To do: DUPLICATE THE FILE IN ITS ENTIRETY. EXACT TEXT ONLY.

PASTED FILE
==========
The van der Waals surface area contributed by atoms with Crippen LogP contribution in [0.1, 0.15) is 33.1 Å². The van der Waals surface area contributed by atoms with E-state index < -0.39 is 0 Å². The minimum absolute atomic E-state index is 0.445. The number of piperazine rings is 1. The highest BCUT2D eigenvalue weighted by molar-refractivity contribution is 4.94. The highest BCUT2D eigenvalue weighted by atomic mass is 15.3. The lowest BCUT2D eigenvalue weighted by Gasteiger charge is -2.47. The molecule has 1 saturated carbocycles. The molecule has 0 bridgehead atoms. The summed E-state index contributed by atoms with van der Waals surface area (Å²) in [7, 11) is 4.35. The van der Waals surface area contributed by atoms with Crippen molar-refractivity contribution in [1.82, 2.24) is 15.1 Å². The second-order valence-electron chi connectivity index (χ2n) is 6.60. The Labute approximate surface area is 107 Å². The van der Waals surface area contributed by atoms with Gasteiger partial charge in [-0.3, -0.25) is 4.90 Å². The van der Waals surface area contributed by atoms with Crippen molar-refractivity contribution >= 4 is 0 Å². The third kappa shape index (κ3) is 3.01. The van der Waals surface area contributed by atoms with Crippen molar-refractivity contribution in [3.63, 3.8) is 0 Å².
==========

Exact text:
The van der Waals surface area contributed by atoms with Crippen LogP contribution in [0.1, 0.15) is 33.1 Å². The van der Waals surface area contributed by atoms with E-state index < -0.39 is 0 Å². The minimum absolute atomic E-state index is 0.445. The number of piperazine rings is 1. The highest BCUT2D eigenvalue weighted by molar-refractivity contribution is 4.94. The highest BCUT2D eigenvalue weighted by atomic mass is 15.3. The lowest BCUT2D eigenvalue weighted by Gasteiger charge is -2.47. The molecule has 1 saturated carbocycles. The molecule has 0 bridgehead atoms. The summed E-state index contributed by atoms with van der Waals surface area (Å²) in [7, 11) is 4.35. The van der Waals surface area contributed by atoms with Crippen molar-refractivity contribution in [1.82, 2.24) is 15.1 Å². The second-order valence-electron chi connectivity index (χ2n) is 6.60. The Labute approximate surface area is 107 Å². The van der Waals surface area contributed by atoms with Gasteiger partial charge in [-0.3, -0.25) is 4.90 Å². The van der Waals surface area contributed by atoms with Crippen molar-refractivity contribution >= 4 is 0 Å². The third kappa shape index (κ3) is 3.01. The van der Waals surface area contributed by atoms with Crippen molar-refractivity contribution in [3.63, 3.8) is 0 Å².